Indian hospital chain Apollo Hospitals Group is integrating its latest AI tool for predicting a patient’s cardiovascular disease risk with the digital health solutions of Singaporean health tech provider ConnectedLife.
In September last year, Apollo Hospitals introduced its AI CVD tool, which provides a risk score that takes into account a patient’s lifestyle attributes, respiratory rate and blood pressure reading.
WHAT IT’S ABOUT
Through this collaboration, Apollo’s AI tool will be made available to users of the ConnectedLife with Fitbit platform, providing the technology with near real-time, continuous, longitudinal wellness and health data.
This integration will enable doctors to design and provide patients with a personalised care plan while digitally monitoring patients’ compliance and objectively measuring the progression and improvement of their health vitals.
According to ConnectedLife, Apollo’s AI CVD tool will be automatically available to its partner healthcare providers where it is currently deploying its digital wellness solutions. One of them is the National University Hospital System’s Alexandra Hospital in Singapore, which is currently preparing to adopt the AI tool via ConnectedLife.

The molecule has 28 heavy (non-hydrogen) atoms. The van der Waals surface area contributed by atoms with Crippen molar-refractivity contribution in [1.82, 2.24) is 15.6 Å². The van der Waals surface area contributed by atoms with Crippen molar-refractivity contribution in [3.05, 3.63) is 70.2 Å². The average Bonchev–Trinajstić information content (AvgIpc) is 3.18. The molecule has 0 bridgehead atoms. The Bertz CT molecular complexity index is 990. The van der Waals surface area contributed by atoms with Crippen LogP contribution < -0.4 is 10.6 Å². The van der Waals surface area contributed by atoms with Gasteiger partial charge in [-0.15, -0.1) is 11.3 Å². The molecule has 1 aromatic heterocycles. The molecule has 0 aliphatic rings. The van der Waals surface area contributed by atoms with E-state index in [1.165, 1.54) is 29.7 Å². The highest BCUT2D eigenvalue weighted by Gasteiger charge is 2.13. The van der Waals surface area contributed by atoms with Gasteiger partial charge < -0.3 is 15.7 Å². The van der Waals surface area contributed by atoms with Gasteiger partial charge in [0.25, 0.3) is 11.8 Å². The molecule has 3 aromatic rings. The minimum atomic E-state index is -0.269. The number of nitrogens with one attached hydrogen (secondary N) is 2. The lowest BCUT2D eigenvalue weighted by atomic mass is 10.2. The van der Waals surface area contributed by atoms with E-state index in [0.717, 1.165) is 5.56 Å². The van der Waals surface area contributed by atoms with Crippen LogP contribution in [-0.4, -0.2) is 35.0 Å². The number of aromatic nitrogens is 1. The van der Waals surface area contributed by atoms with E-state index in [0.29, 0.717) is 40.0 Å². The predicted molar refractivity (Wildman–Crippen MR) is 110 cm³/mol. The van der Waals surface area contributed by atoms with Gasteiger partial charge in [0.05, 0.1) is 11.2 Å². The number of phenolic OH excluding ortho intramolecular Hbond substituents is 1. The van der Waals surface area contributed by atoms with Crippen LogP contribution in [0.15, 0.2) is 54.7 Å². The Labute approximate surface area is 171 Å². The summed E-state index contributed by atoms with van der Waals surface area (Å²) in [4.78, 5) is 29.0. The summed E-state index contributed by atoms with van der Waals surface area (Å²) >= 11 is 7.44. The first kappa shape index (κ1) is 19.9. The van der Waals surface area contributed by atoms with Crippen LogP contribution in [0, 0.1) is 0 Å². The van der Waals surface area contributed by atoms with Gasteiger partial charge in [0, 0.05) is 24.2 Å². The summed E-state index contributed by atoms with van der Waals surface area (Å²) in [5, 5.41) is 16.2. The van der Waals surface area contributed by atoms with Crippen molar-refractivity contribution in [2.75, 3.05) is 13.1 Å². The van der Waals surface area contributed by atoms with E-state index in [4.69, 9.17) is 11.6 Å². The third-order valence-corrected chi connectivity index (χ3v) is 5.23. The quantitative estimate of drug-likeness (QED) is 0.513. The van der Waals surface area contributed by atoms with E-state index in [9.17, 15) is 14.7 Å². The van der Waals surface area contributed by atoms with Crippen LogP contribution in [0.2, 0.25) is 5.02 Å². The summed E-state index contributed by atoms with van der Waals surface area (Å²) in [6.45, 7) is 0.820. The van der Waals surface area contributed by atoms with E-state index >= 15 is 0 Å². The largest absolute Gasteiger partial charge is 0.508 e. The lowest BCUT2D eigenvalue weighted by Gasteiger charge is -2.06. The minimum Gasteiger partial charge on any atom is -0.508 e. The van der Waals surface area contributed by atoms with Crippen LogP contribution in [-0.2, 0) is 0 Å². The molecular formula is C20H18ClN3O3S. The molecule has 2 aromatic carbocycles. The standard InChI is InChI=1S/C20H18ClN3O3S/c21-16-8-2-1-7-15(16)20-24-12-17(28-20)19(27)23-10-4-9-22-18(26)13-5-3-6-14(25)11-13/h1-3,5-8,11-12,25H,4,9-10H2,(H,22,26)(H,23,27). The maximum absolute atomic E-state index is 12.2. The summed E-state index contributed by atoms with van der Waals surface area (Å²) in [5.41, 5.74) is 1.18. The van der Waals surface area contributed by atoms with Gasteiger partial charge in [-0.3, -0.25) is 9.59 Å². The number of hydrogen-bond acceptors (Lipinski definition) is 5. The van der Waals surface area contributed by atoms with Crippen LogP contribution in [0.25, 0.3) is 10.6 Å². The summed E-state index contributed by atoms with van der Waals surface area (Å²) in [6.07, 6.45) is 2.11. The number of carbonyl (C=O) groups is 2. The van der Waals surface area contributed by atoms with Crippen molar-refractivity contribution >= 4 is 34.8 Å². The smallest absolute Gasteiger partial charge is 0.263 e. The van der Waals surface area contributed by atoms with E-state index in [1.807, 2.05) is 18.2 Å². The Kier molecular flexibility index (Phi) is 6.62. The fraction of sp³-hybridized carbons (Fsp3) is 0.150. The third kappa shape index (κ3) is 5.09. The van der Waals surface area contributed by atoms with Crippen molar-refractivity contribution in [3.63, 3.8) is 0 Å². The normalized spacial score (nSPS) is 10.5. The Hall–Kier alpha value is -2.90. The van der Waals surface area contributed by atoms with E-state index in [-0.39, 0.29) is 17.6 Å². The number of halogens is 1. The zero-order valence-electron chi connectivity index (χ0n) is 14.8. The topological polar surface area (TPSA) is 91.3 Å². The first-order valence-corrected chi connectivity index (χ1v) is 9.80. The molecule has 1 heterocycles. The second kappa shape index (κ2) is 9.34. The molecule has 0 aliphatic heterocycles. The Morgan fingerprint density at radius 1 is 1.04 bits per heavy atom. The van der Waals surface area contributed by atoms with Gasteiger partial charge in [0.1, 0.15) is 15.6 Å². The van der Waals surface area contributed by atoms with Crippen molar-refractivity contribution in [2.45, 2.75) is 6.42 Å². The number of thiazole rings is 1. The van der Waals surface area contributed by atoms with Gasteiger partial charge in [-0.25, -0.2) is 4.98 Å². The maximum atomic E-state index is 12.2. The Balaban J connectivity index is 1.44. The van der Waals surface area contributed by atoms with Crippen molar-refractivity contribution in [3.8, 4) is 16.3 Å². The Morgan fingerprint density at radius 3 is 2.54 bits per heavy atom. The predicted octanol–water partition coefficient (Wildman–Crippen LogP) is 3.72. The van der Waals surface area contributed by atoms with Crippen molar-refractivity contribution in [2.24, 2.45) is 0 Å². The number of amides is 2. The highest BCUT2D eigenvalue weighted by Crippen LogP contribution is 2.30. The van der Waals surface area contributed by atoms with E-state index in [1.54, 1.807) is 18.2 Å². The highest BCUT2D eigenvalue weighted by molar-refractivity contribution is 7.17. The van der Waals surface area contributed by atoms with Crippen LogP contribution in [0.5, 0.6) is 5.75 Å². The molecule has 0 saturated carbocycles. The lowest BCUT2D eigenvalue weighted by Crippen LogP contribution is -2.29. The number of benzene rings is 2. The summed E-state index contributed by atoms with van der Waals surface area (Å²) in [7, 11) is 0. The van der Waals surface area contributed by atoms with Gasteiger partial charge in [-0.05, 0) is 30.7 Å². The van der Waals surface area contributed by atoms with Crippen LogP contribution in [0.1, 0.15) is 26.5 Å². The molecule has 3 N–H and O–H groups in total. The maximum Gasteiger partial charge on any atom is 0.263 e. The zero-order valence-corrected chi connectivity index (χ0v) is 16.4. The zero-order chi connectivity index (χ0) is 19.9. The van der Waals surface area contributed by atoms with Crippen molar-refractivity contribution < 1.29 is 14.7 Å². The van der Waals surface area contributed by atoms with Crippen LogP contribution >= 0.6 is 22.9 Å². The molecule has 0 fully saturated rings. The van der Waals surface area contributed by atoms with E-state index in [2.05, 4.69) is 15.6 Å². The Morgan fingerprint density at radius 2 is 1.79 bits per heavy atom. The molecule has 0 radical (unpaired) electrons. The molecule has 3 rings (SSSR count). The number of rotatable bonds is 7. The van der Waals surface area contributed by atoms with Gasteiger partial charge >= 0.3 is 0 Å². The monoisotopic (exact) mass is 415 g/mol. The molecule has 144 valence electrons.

WHY IT MATTERS
India accounted for a fifth of the total 17.7 million CVD-related deaths worldwide in 2016, according to the World Health Organization. Based on a Global Burden of Disease study, for every 100,000 Indian people, about 272 individuals die from CVDs, higher compared to the global average of 235.
“While early diagnosis and intervention can make a positive impact, doctors do not have the tools handy to evaluate the risk of their patients developing heart disease,” Dr Prathap C. Reddy, chairman of Apollo Hospitals Group, stressed in a statement.
The organisation sees Apollo’s AI CVD tool as enabling doctors to deliver “proactive, pre-emptive and preventive care for at-risk individuals, improving lives while mitigating future risks to life and lessen the pressure on healthcare systems”.
THE LARGER TREND
Recently, ConnectedLife collaborated with Google Cloud and Bio Farma, an Indonesian state-owned pharmaceutical enterprise, to support the Indonesian government’s latest digital health initiative using the ConnectedLife with Fitbit app.
The Fitbit-connected digital wellness app is also being used across Manipal Hospitals in India for remote monitoring of patients after surgery.
ON THE RECORD
“The collaboration with ConnectedLife amalgamates AI/ML with user-friendly and reliable risk prediction tools that provide insights for early action,” said Dr Sangita Reddy, joint managing director of Apollo Hospitals Group.
“This is just the beginning and we will expand the collaboration to other NCDs to prevent and reduce the NCD disease burden. We look forward to growing the collaboration with more tools to make a significant impact to stem the rise of NCDs globally,” she added.
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